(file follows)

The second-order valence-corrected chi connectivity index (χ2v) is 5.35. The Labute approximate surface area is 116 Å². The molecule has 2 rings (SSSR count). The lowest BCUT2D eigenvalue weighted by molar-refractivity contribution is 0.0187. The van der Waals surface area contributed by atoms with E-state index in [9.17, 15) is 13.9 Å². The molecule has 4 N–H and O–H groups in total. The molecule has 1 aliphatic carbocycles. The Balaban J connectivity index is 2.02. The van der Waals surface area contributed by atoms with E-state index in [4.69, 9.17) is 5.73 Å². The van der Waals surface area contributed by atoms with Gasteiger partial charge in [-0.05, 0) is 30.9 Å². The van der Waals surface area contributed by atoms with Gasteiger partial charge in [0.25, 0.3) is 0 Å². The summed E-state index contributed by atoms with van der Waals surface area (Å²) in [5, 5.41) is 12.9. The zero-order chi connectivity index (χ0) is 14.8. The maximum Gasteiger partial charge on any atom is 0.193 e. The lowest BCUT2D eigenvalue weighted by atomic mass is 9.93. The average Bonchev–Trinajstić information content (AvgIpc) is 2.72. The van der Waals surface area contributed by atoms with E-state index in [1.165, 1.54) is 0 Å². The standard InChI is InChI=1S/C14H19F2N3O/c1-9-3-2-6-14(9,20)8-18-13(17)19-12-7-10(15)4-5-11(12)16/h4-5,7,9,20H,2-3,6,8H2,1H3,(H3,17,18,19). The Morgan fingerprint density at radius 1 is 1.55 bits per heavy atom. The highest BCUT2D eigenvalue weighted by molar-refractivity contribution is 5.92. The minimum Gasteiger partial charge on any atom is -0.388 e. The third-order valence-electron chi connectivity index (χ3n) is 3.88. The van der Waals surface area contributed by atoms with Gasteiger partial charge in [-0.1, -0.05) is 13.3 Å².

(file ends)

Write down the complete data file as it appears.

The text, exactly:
The second-order valence-corrected chi connectivity index (χ2v) is 5.35. The Labute approximate surface area is 116 Å². The molecule has 2 rings (SSSR count). The lowest BCUT2D eigenvalue weighted by molar-refractivity contribution is 0.0187. The van der Waals surface area contributed by atoms with E-state index in [9.17, 15) is 13.9 Å². The molecule has 4 N–H and O–H groups in total. The molecule has 1 aliphatic carbocycles. The Balaban J connectivity index is 2.02. The van der Waals surface area contributed by atoms with E-state index in [4.69, 9.17) is 5.73 Å². The van der Waals surface area contributed by atoms with Gasteiger partial charge in [-0.05, 0) is 30.9 Å². The van der Waals surface area contributed by atoms with Gasteiger partial charge in [0.25, 0.3) is 0 Å². The summed E-state index contributed by atoms with van der Waals surface area (Å²) in [5, 5.41) is 12.9. The zero-order chi connectivity index (χ0) is 14.8. The maximum Gasteiger partial charge on any atom is 0.193 e. The lowest BCUT2D eigenvalue weighted by atomic mass is 9.93. The average Bonchev–Trinajstić information content (AvgIpc) is 2.72. The van der Waals surface area contributed by atoms with E-state index in [1.165, 1.54) is 0 Å². The standard InChI is InChI=1S/C14H19F2N3O/c1-9-3-2-6-14(9,20)8-18-13(17)19-12-7-10(15)4-5-11(12)16/h4-5,7,9,20H,2-3,6,8H2,1H3,(H3,17,18,19). The Morgan fingerprint density at radius 1 is 1.55 bits per heavy atom. The highest BCUT2D eigenvalue weighted by molar-refractivity contribution is 5.92. The minimum Gasteiger partial charge on any atom is -0.388 e. The third-order valence-electron chi connectivity index (χ3n) is 3.88. The van der Waals surface area contributed by atoms with Gasteiger partial charge in [-0.1, -0.05) is 13.3 Å².